by Teddy Nicholas · May 2, 2014
Playwrights on New Plays #68: Teddy Nicholas looks at Family Play (1979 To Present) at the New Ohio Theatre
As a member of the human race, I have found myself on many occasion staring up slack-jawed at a starry night sky wondering about the great mysteries of life. I stare and stare at the evidence of things greater than myself, the seemingly infinite universe reflected in the vastness above, and wonder, "Who am I? What am I doing here? Why?" There but for the grace of whatever go I, seemingly alone and yet surrounded by hundreds upon thousands upon millions and billions of other human beings who seem to be completely different and yet essentially the same--atomically and philosophically.
More than once during Family Play (1979 to present) by CollaborationTown, the nameless characters gaze upon the sky and comment on the cosmos with as much questioning as I do, or anyone for that matter. These characters--and there are many--are in constant flux, morphing from childhood to adulthood, innocence to betrayal, life and death. As performed by a talented cast of six (Eboni Booth, Jorge Cordova, Geoffrey Decas O’Donnell, Mark Junek, Boo Killebrew and Therese Plaehn), they circle constantly like galaxies around a circular raised platform, rising up into brief scenes that show us, well, as much of everything that encompasses an American life as possible, as experienced by 80's children. If I may quote another play that deals with the very nature of our being, Our Town, "This is the way we were: in our growing up and in our marrying and in our living and in our dying."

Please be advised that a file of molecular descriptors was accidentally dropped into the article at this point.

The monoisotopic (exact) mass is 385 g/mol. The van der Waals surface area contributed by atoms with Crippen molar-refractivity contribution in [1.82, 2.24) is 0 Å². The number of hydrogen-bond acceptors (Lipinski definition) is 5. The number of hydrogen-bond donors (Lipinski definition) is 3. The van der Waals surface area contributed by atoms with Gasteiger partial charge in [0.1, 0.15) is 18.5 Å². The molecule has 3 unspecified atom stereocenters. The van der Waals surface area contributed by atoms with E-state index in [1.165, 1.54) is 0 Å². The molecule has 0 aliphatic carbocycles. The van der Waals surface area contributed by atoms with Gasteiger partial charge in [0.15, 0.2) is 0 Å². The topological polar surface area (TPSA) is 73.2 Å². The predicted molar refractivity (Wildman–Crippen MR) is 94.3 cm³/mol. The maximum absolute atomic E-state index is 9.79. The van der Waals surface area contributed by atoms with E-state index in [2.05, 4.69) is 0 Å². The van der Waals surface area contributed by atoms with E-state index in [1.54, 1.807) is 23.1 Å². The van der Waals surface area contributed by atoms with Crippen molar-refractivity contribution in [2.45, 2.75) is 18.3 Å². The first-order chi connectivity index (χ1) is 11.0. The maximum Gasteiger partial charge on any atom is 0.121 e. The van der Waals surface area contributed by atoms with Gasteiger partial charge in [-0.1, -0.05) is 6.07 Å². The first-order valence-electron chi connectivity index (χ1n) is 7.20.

Indeed, like Wilder, playwrights Jordan Seavey, O'Donnel and Killebrew, along with co-creator TJ Witham, are presenting a portrait of humanity in as much a universal tapestry as is possible: awkward dinner-table scenes, ugly fights between tired parents, the wonderful-horrible feeling of falling in (and out) of love, sex, marriage, and, of course, death of friends and family. As we evolve forward through time, so do the experiences and lifestyles which Family Play addresses: gender identity, sex-positiveness, gay marriage, smartphones. The dialogue between the past generation and the future generation is constant, as is the shifting of identities between the performers and their characters. One moment a performer is bitterly ranting as an aging, frustrated father, the next that same performer has morphed into a young gay man trying to pick up another gay man. Or a young woman who is complaining to her lover about uncomfortable underwear transforms into an aging mother with Alzheimer's watching The Price is Right.
Director Lee Sunday Evans has given the play room to breathe and stretch, allowing moments of humor to gently crackle, then slamming it up against a moment of heavy poignancy. The traverse staging forces the audience to face one another; a sea of faces becoming the backdrop for the small vignettes of life. Family Play is a must-see.